Everything's disposable now, here one minute and gone the next. There are too many distractions, too many other things that catch our eye, grab our interest, and then are gone.
We're spoiled by the sheer number of choices presented to us. We channel surf, use second screens, keep track of three things at once.
But nights like Wednesday night, games like the one that was played in Cleveland, deserve more, deserve better; a night that deserves to be savored, enjoyed, then savored again for all time.
Game 7 between the Cleveland Indians and Chicago Cubs serve a sharp stick in the eye to people who maintain that baseball doesn't matter anymore, that it's hopelessly passe.
Too slow? Tell that to the people who reveled in a game that lasted four hours and twenty-eight minutes.
Not enough action? Tell that to fans who reveled in the countless lead changes and swings of momentum.
A lack of personality? Tell that to Anthony Rizzo, holding his head in disbelief, mouth agape at third base following Ben Zobrist's tie-breaking double in the top of the 10th inning.
Too reliant on history? Tell that to the generations of fans -- Indians' and Cubs' alike -- inextricably bound together Wednesday night/Thursday morning.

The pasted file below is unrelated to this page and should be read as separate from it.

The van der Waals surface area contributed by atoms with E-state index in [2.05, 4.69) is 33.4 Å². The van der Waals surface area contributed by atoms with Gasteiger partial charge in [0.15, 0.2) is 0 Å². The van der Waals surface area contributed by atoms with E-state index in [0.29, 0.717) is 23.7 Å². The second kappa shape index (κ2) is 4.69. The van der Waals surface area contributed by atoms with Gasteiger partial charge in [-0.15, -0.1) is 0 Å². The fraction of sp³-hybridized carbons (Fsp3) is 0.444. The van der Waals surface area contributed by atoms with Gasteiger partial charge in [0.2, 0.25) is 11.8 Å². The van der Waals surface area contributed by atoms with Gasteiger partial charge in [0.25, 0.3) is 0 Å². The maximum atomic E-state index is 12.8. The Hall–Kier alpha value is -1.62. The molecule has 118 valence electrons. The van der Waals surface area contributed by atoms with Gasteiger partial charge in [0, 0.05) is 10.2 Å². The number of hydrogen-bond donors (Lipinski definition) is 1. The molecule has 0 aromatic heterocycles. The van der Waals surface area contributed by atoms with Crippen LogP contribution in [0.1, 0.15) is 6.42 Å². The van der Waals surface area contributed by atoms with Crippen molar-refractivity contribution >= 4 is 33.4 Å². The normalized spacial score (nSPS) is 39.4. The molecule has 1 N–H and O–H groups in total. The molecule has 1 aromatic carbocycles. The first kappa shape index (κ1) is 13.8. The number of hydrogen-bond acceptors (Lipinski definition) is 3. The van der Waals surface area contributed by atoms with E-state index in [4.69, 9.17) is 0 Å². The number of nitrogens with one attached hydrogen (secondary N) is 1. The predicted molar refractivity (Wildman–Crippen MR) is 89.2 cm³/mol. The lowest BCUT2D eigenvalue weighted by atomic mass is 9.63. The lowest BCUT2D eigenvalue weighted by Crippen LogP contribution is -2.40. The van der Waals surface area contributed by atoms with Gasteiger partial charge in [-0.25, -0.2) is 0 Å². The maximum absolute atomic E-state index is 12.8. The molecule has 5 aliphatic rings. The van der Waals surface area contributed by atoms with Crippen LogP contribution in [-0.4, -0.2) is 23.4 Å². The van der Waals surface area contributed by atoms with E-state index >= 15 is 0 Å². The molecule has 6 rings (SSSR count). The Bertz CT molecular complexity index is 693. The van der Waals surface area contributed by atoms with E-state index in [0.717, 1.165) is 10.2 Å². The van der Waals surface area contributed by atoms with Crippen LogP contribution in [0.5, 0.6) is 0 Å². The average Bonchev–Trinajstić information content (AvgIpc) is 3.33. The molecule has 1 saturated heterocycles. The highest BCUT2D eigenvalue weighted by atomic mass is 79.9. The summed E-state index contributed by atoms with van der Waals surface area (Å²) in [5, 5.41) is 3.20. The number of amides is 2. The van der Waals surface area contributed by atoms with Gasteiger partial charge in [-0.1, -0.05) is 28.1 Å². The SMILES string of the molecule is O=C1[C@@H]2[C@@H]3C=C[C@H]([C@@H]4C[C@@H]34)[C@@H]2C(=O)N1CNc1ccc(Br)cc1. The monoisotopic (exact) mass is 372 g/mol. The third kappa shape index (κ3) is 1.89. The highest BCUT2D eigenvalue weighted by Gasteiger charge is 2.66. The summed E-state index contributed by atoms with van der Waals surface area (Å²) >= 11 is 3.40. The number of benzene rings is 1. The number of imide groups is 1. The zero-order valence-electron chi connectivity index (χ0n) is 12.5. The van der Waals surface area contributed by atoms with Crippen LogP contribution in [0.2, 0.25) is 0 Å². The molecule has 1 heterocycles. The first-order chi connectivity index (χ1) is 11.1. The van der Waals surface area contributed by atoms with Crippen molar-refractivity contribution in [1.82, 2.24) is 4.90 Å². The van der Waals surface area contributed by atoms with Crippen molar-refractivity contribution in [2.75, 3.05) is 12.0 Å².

Baseball has a past like no other game. That's to its credit, but lately it's been used as a weapon against itself.
We hear that baseball is too old, too rooted in the past. It's not fast enough. It requires too must of an investment of the one thing we don't seem to have enough of -- time.
But the payoff can be glorious, as Game 7 reminded us all. No other game can create the sustained tension evident in a great contest like Wednesday night. No other game can, at once, provide so much room to breathe, and then, with its suspense, make it impossible to do so.
No other sport has built-in periods, perfect opportunities to reflect on what just happened and what's about to happen next. Together, that time can prooduce an agonizing ecstacy for fans hanging on every pitch.
Try having that feeling watching a Super Bowl or a game in the NBA Finals.
Every micro-manuever can be analyzed, every decision second-guessed. Again, these options don't apply to a football or basketball game.
Everywhere you looked in Game 7, there was a story line. There was David Ross, playing in his final game, delivering a home run, his thoughts racing as he rounded the bases one last time. There was Aroldis Chapman, willing himself through the ninth inning, as if on fumes. There was Rajai Davis, so close to World Series immortality and then a mere footnote two innings later.
Argue, if you'd like, that this was something of a one-off, and now that the Cubs have ended sport's longest championship drought, the next World Series can't possibly match that for drama and interest for the casual fan.
Argue that the same conditions can't be replicated, now that the Cubs and Red Sox and White Sox have all, in the last dozen years, ended their decades of futility.
But the beauty of the game is its ability to surprise us, time and again.
And at the very least, the memories of Game 7 will last a long time. And for those most invested, a lifetime.